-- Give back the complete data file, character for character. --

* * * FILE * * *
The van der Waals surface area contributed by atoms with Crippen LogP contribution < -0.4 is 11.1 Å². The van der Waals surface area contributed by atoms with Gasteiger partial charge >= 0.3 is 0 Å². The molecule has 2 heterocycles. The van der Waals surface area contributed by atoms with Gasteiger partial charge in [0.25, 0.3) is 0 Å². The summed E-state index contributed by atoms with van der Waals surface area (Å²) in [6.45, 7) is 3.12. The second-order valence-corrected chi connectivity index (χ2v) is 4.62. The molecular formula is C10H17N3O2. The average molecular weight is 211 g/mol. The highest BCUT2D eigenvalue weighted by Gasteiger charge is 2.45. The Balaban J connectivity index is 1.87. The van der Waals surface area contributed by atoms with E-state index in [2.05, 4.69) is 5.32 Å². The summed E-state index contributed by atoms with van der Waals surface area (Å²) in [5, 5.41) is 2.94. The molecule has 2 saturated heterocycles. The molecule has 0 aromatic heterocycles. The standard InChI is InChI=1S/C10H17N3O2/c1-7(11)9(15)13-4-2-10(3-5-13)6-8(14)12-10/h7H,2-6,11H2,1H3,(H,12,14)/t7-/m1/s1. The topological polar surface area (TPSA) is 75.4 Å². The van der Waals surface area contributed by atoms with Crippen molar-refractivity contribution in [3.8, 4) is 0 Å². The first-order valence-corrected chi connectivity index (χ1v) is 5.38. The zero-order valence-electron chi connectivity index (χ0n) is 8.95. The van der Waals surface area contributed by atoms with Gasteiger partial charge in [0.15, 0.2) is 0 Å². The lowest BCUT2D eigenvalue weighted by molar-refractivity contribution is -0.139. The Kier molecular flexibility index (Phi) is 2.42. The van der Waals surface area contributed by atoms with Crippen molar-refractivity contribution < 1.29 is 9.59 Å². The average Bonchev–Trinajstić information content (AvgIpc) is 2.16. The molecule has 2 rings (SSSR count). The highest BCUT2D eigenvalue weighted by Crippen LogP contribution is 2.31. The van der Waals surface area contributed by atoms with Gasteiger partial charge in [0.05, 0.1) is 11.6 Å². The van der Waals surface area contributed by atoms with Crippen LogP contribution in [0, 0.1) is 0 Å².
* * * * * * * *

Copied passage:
The van der Waals surface area contributed by atoms with Crippen LogP contribution < -0.4 is 11.1 Å². The van der Waals surface area contributed by atoms with Gasteiger partial charge >= 0.3 is 0 Å². The molecule has 2 heterocycles. The van der Waals surface area contributed by atoms with Gasteiger partial charge in [0.25, 0.3) is 0 Å². The summed E-state index contributed by atoms with van der Waals surface area (Å²) in [6.45, 7) is 3.12. The second-order valence-corrected chi connectivity index (χ2v) is 4.62. The molecular formula is C10H17N3O2. The average molecular weight is 211 g/mol. The highest BCUT2D eigenvalue weighted by Gasteiger charge is 2.45. The Balaban J connectivity index is 1.87. The van der Waals surface area contributed by atoms with E-state index in [2.05, 4.69) is 5.32 Å². The summed E-state index contributed by atoms with van der Waals surface area (Å²) in [5, 5.41) is 2.94. The molecule has 2 saturated heterocycles. The molecule has 0 aromatic heterocycles. The standard InChI is InChI=1S/C10H17N3O2/c1-7(11)9(15)13-4-2-10(3-5-13)6-8(14)12-10/h7H,2-6,11H2,1H3,(H,12,14)/t7-/m1/s1. The topological polar surface area (TPSA) is 75.4 Å². The van der Waals surface area contributed by atoms with Crippen molar-refractivity contribution in [3.8, 4) is 0 Å². The first-order valence-corrected chi connectivity index (χ1v) is 5.38. The zero-order valence-electron chi connectivity index (χ0n) is 8.95. The van der Waals surface area contributed by atoms with Gasteiger partial charge in [0.15, 0.2) is 0 Å². The lowest BCUT2D eigenvalue weighted by molar-refractivity contribution is -0.139. The Kier molecular flexibility index (Phi) is 2.42. The van der Waals surface area contributed by atoms with Crippen molar-refractivity contribution < 1.29 is 9.59 Å². The average Bonchev–Trinajstić information content (AvgIpc) is 2.16. The molecule has 2 rings (SSSR count). The highest BCUT2D eigenvalue weighted by Crippen LogP contribution is 2.31. The van der Waals surface area contributed by atoms with Gasteiger partial charge in [0.05, 0.1) is 11.6 Å². The van der Waals surface area contributed by atoms with Crippen LogP contribution in [0, 0.1) is 0 Å².